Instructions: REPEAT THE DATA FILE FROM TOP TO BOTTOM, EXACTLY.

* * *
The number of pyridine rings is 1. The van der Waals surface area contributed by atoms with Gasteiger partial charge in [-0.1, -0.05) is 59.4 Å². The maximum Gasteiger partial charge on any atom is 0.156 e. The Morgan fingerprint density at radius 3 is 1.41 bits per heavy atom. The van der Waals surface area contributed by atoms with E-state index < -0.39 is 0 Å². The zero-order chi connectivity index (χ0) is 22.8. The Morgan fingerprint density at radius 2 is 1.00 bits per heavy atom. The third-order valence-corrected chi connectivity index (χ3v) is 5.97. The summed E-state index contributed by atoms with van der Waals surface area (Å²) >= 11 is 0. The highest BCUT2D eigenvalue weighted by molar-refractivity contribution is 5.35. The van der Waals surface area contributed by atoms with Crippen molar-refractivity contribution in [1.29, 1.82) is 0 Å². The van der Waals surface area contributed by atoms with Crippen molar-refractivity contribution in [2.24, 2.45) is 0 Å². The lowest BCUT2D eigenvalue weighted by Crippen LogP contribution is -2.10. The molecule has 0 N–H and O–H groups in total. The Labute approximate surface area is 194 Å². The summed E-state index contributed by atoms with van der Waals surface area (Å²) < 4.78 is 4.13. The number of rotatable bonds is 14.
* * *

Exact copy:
The number of pyridine rings is 1. The van der Waals surface area contributed by atoms with Gasteiger partial charge in [-0.1, -0.05) is 59.4 Å². The maximum Gasteiger partial charge on any atom is 0.156 e. The Morgan fingerprint density at radius 3 is 1.41 bits per heavy atom. The van der Waals surface area contributed by atoms with E-state index < -0.39 is 0 Å². The zero-order chi connectivity index (χ0) is 22.8. The Morgan fingerprint density at radius 2 is 1.00 bits per heavy atom. The third-order valence-corrected chi connectivity index (χ3v) is 5.97. The summed E-state index contributed by atoms with van der Waals surface area (Å²) >= 11 is 0. The highest BCUT2D eigenvalue weighted by molar-refractivity contribution is 5.35. The van der Waals surface area contributed by atoms with Crippen molar-refractivity contribution in [1.29, 1.82) is 0 Å². The van der Waals surface area contributed by atoms with Crippen molar-refractivity contribution in [2.24, 2.45) is 0 Å². The lowest BCUT2D eigenvalue weighted by Crippen LogP contribution is -2.10. The molecule has 0 N–H and O–H groups in total. The Labute approximate surface area is 194 Å². The summed E-state index contributed by atoms with van der Waals surface area (Å²) < 4.78 is 4.13. The number of rotatable bonds is 14.